The third wave of the America at Home Study polled nearly 3,000 adults to learn about how our domestic lives were shaping up post pandemic. No surprise, many adults are still working from home at least part of the time, but what has changed is how people feel about their homes.

Increasingly, home is where people are experiencing the most freedom – that’s freedom to work, play and shop how they want to. That’s a remarkable turnaround from the pandemic’s peak.

“Most people have gotten comfortable with a new hybrid everything life and the ‘freedom’ that comes with it. When required to shelter in place in April 2020, just 58% of survey respondents said home meant ‘freedom.’ When asked in October 2022, that number ballooned to 77%, an increase of almost 20% and more than double the percentage increase for any other factor describing home. This has been the biggest shift in how people describe their feelings and lifestyle at home since the pandemic,” Builder reports.

This newfound freedom has also changed our desires for the amenities just outside our homes. The most popular features people want to see in their communities include nature trails, parks, playgrounds, and green spaces.

However, when it comes to built amenities, survey respondents ranked a coffee shop or casual eatery as a highly desired “third place” – a destination that provides connection outside of home and work where people can relax and socialize.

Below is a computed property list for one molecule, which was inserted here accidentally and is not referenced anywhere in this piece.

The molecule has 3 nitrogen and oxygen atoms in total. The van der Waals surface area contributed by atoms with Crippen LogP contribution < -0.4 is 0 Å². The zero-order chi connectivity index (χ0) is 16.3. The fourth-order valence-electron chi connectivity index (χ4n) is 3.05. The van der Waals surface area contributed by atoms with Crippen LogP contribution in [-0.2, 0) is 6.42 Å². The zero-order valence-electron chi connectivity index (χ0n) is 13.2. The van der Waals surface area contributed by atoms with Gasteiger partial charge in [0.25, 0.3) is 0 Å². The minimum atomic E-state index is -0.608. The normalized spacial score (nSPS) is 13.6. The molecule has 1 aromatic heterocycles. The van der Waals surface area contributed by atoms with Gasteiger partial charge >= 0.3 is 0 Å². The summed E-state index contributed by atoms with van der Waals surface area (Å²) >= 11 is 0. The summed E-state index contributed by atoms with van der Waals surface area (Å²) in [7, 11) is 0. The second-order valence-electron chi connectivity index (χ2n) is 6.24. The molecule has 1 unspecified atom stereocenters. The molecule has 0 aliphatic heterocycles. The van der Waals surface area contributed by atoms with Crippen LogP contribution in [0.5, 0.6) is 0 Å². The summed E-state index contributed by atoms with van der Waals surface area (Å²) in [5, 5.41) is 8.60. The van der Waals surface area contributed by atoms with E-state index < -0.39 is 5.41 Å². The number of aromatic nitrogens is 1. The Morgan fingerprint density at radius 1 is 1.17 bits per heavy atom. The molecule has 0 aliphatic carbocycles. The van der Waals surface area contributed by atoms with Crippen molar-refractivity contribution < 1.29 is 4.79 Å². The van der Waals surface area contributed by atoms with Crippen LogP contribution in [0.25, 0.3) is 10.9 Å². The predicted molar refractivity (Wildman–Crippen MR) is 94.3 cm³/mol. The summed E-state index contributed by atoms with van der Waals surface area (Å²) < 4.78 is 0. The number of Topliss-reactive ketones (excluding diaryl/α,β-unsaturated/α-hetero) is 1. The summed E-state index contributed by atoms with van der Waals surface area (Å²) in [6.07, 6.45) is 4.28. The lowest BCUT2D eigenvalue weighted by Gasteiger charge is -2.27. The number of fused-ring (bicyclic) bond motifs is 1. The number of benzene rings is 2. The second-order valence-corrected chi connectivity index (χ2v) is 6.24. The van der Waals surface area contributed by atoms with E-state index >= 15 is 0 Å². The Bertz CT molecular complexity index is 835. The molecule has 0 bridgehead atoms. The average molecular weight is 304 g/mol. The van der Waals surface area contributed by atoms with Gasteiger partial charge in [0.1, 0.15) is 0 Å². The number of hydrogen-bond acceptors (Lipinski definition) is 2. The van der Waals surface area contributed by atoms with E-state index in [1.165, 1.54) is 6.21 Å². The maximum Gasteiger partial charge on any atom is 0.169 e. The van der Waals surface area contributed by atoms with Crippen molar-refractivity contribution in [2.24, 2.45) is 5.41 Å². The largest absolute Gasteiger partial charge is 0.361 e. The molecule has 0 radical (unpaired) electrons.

“As our hybrid patterns of life set in, so do varied schedules and opportunities to spend time in the community. There’s white space and a huge opportunity for designers, architects, and developers to create new third spaces and rethink amenities beyond the typical and expected,” Builder notes.

Built amenities such as these can benefit from clean-burning propane. Propane can fuel high-efficiency appliances such as tankless water heaters, furnaces, and standby generators so that a retail establishment can provide services during emergencies.

Builders and developers can also meet the demand for expansive green spaces by building farther beyond the suburbs where land is more plentiful. Because these areas aren’t typically served by natural gas, propane can be the fuel source for homes in these communities.

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